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Treasurys, Stocks Fluctuate Amid Political Tensions, Slow Recovery in Economic Data

US financial markets were relatively quiet during Wednesday’s trading session as investors await further details on the economy’s recovery via this Friday’s release of May payroll data. In the meantime, market participants attempted to navigate the myriad unsettled political issues at hand for the Trump administration.  All three major US stock indices finished marginally lower on the day, weighed down largely by shares of financial firms whose prices slid after JPMorgan reported an unexpected decline in trading revenue for the beginning of the second quarter.  Energy stocks also posted significant losses in response to a 2%-3% drop in the price of crude oil, as the effectiveness of the production cut agreement amongst Russia and the OPEC members continues to be viewed with skepticism.  Treasurys traded within a tight range throughout the session, with the yield on the 10-year note remaining near 2.20%.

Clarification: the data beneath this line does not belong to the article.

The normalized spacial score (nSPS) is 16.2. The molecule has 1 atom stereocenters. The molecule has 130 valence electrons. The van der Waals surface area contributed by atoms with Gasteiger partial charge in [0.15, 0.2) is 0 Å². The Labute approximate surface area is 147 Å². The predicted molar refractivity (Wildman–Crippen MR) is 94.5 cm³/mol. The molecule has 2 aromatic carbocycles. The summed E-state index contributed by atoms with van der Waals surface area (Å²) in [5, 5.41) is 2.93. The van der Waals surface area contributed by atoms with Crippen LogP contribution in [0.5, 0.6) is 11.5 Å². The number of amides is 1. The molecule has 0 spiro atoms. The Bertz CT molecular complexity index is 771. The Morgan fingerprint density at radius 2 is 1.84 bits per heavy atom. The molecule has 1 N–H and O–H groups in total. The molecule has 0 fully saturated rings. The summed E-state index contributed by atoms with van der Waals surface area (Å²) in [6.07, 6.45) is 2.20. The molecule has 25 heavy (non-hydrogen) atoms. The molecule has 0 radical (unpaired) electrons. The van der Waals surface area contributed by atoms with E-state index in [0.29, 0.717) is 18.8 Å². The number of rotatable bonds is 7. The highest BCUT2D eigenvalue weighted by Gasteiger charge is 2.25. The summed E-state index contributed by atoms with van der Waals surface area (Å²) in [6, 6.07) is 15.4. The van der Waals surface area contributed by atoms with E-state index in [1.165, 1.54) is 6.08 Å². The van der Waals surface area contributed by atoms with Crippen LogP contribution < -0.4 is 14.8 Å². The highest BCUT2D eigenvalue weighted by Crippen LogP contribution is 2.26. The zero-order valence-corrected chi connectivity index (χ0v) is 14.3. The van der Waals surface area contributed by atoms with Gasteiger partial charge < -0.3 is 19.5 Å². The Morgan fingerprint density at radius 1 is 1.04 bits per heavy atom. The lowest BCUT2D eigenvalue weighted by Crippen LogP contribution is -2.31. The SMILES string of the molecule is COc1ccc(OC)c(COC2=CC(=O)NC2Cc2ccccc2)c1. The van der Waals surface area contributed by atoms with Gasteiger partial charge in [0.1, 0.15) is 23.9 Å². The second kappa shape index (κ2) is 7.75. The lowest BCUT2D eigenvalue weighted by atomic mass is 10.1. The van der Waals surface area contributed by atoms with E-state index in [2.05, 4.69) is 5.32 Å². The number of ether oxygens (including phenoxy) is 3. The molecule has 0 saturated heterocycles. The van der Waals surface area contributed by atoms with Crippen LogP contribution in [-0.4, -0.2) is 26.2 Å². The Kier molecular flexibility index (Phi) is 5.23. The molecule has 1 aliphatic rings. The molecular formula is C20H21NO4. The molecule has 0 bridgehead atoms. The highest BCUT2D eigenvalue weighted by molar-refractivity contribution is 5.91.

Economic data releases on the day were limited, highlighted by pending home sales data which displayed a second straight monthly decline of contracts to purchase previously owned homes in the US.  As per the report from the National Association of Realtors, the index of Pending Home Sales fell 1.3% during the month of April, with the number of contracts falling in every region except the West, which saw a 5.8% uptick in pending sales.  Despite the addition of today’s data to that of other recent soft home building and sales data, the general housing market outlook remains robust.  A shortage of inventories continues to be the central impediment for the market, while tightening labor conditions continue to drive demand.

Across the pond, the United Kingdom saw its currency fall to a five-week low after an analysis published by YouGov Plc suggested that Theresa May would lose the majority vote if the current polling was realized at the June 8th general election vote.  YouGov Plc’s model was generated with the intention of eliminating inherent inconsistencies between polling and actual voting, and has been credited with correctly forecasting the Brexit Referendum last year.  Overall, the most recent projections have the Conservative Party leading Jeremy Corbyn’s Labour Party by 4 to 12 points, depending on the polling company, a significant drop-off from the 20-point advantage a few weeks ago.  The pound fell to as low as $1.2778 per GBP before recovering the majority of losses.  

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